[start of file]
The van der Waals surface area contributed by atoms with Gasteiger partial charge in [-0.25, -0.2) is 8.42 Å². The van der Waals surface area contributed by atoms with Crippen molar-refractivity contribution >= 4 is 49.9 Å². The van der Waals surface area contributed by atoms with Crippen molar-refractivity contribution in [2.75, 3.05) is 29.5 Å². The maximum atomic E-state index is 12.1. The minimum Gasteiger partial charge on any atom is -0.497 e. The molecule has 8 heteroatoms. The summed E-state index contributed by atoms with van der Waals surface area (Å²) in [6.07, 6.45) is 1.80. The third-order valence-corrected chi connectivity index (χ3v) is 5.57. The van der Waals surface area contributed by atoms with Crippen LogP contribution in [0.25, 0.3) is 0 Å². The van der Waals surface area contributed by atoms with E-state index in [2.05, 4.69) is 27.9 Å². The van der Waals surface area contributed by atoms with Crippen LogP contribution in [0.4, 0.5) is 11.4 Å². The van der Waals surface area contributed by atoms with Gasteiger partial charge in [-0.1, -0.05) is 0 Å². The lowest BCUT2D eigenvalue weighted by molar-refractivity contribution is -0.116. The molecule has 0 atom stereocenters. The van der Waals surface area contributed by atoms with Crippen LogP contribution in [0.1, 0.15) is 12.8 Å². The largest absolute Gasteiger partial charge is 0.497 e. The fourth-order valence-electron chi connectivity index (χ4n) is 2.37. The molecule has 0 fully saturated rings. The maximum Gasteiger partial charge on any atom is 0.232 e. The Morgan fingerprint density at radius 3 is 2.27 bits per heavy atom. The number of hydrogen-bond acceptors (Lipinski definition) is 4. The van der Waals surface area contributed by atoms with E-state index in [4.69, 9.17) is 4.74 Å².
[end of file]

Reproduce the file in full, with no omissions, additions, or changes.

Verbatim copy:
The van der Waals surface area contributed by atoms with Gasteiger partial charge in [-0.25, -0.2) is 8.42 Å². The van der Waals surface area contributed by atoms with Crippen molar-refractivity contribution >= 4 is 49.9 Å². The van der Waals surface area contributed by atoms with Crippen molar-refractivity contribution in [2.75, 3.05) is 29.5 Å². The maximum atomic E-state index is 12.1. The minimum Gasteiger partial charge on any atom is -0.497 e. The molecule has 8 heteroatoms. The summed E-state index contributed by atoms with van der Waals surface area (Å²) in [6.07, 6.45) is 1.80. The third-order valence-corrected chi connectivity index (χ3v) is 5.57. The van der Waals surface area contributed by atoms with Crippen LogP contribution in [0.25, 0.3) is 0 Å². The van der Waals surface area contributed by atoms with E-state index in [2.05, 4.69) is 27.9 Å². The van der Waals surface area contributed by atoms with Crippen LogP contribution in [0.4, 0.5) is 11.4 Å². The van der Waals surface area contributed by atoms with Gasteiger partial charge in [-0.1, -0.05) is 0 Å². The lowest BCUT2D eigenvalue weighted by molar-refractivity contribution is -0.116. The molecule has 0 atom stereocenters. The van der Waals surface area contributed by atoms with Crippen LogP contribution in [0.1, 0.15) is 12.8 Å². The largest absolute Gasteiger partial charge is 0.497 e. The fourth-order valence-electron chi connectivity index (χ4n) is 2.37. The molecule has 0 fully saturated rings. The maximum Gasteiger partial charge on any atom is 0.232 e. The Morgan fingerprint density at radius 3 is 2.27 bits per heavy atom. The number of hydrogen-bond acceptors (Lipinski definition) is 4. The van der Waals surface area contributed by atoms with E-state index in [4.69, 9.17) is 4.74 Å².